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The Ten Commandments Should Be Taught In Classrooms, Not Just Hung On The Wall

The problem is with radical left-wing teachers and administrators, not what’s hanging on all classroom walls.


Louisiana made news this week for passing a law that mandates the Ten Commandments be displayed on the walls of every public school classroom, including elementary schools, middle and high schools, and all public college classrooms.

The law defies a 1980 Supreme Court ruling that struck down a similar law in Kentucky, so this is certain to be challenged in court — a prospect supporters of the legislation are counting on. “I can’t wait to be sued,” said Louisiana Gov. Jeff Landry, who has been rather open about one of the purposes of the law: to challenge Supreme Court precedent on the First Amendment, specifically regarding the establishment clause, which for the past half-century has been used to excise nearly all formal recognition of religion from America’s public schools.

As a vehicle for challenging bad precedent, the law seems sufficient. But another purpose for it, at least according to Landry and other Republicans, is to instruct and mold students. “If you want to respect the rule of law,” the governor said, “you’ve got to start from the original lawgiver, which was Moses.”

This is true as far as it goes, but it doesn’t go very far. The idea that posting the Ten Commandments in public school classrooms will do anything to inculcate in students a respect for the rule of law, to say nothing of basic morality, is pure fantasy. You might say it’s necessary but not anywhere close to sufficient.

If you want to teach students to respect the rule of law and understand that just laws are based on objective moral standards, then you’re going to have to do more than post the Ten Commandments. You’re going to have to get to the root cause of why these things are not taught in public schools anymore — in fact the opposite is taught, that objective morality is oppressive and that the rule of law is systematically racist.

That means you’re going to have to do something about the teachers and administrators. It’s no secret that public school teachers all over the country tend to be far more left-wing than the average American and that no matter how small or conservative your community might be, its teachers and librarians and public school administrators are among the most radical people in it. They are supported by powerful teachers unions and come out of an education and credentialing pipeline that exists to put left-wing ideologues in classrooms and school bureaucracies.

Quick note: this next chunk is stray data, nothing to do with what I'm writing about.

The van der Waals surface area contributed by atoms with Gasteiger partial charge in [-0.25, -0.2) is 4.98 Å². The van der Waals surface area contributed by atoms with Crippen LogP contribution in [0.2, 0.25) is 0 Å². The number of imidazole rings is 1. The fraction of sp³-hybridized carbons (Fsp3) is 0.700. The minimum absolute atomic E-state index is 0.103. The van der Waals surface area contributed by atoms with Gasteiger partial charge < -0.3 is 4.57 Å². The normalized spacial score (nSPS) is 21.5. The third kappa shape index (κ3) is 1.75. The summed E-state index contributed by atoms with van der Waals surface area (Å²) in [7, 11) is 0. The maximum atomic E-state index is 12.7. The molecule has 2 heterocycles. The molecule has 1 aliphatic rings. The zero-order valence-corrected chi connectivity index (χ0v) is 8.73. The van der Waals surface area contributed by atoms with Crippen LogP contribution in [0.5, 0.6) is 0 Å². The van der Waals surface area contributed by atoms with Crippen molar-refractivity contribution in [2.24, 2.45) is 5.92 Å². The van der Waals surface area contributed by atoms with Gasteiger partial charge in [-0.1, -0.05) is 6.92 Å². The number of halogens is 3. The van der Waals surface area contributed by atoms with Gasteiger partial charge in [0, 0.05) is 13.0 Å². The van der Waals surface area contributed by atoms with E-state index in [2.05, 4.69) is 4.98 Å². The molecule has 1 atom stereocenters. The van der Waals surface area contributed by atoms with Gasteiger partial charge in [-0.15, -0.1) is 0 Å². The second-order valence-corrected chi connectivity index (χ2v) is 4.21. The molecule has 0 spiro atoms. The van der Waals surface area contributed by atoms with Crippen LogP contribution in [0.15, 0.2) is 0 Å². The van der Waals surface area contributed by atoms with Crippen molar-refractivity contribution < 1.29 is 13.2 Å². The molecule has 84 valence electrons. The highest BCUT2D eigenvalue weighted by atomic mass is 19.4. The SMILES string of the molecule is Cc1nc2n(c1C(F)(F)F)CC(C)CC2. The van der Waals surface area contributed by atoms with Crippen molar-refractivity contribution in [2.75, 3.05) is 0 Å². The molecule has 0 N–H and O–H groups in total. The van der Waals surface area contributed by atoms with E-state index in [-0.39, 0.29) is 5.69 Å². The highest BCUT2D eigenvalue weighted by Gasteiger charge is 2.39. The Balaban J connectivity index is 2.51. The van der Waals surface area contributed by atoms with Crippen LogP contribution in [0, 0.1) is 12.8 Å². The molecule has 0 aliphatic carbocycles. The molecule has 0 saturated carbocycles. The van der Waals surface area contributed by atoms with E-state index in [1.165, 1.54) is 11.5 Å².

If you really want students to learn about the importance of the Ten Commandments — to say nothing of Christianity, Western philosophy, or the American founding — then you’d better be ready to take on the teachers unions and dismantle the teachers colleges and credentialing programs.

All of those things are of course well within the mandate of state legislatures. If the GOP-controlled Louisiana legislature has enough votes to mandate the Ten Commandments be displayed in every classroom in the state, surely they have enough votes to shut down the teachers colleges and repeal the laws requiring that every public school teacher be credentialed from such colleges.

It’s all well and good to pass laws with a view of changing Supreme Court precedent on establishment clause jurisprudence, but that doesn’t really strike at the root of the problem. Even if the Ten Commandments are allowed to remain on the walls of Louisiana classrooms, students aren’t going to learn anything about them unless they’re taught by teachers who themselves understand the importance of the Ten Commandments.

Therein lies the problem. The institutions that were once supposed to safeguard our education system have been taken over and transformed by leftist radicals who hate the very things we need them to teach our students — like respect for the rule of law or what the Ten Commandments are and where they came from.

What can be done about this? Plenty. Conservatives who actually care about such things are in the minority in America. They don’t wield a lot of institutional power. But Republicans, who count at least some conservatives among their ranks, currently control state legislatures and governors’ mansions (trifecta control) in 23 states. If the GOP in those states really wanted to fight back against the left’s control over public schools, it could push for the abolition of teachers colleges, or of credentialing requirements, or change them so that public school teachers need not be indoctrinated in Marxist ideology to teach in a Republican-controlled state.

And of course, much more than just that could be done — if the right wanted to fight back. The key thing is getting over this idea that we must preserve at all costs an outdated and fundamentally flawed notion of neutrality in our public institutions, that public schools, for example, must be silent about religion and morality even as they indoctrinate students in what amounts to a new religion of leftist political activism, bombarding them with lessons derived from critical race theory and LGBT ideology.

The left obviously doesn’t care about neutrality. Every institution and public space they are able to control is immediately used to push a very non-neutral message and agenda. Conservatives are the only ones who even pretend to care about neutrality anymore. It’s time to change that. Neutrality has always been a luxury good that only a religiously and culturally homogenous society could afford. Once the left weaponized it as part of a campaign to take over institutions, it became folly to adhere to it.

And yet most Republican officeholders still do. They should stop and get serious about getting the Ten Commandments back in public school — in the curriculum, not just posted on the wall.

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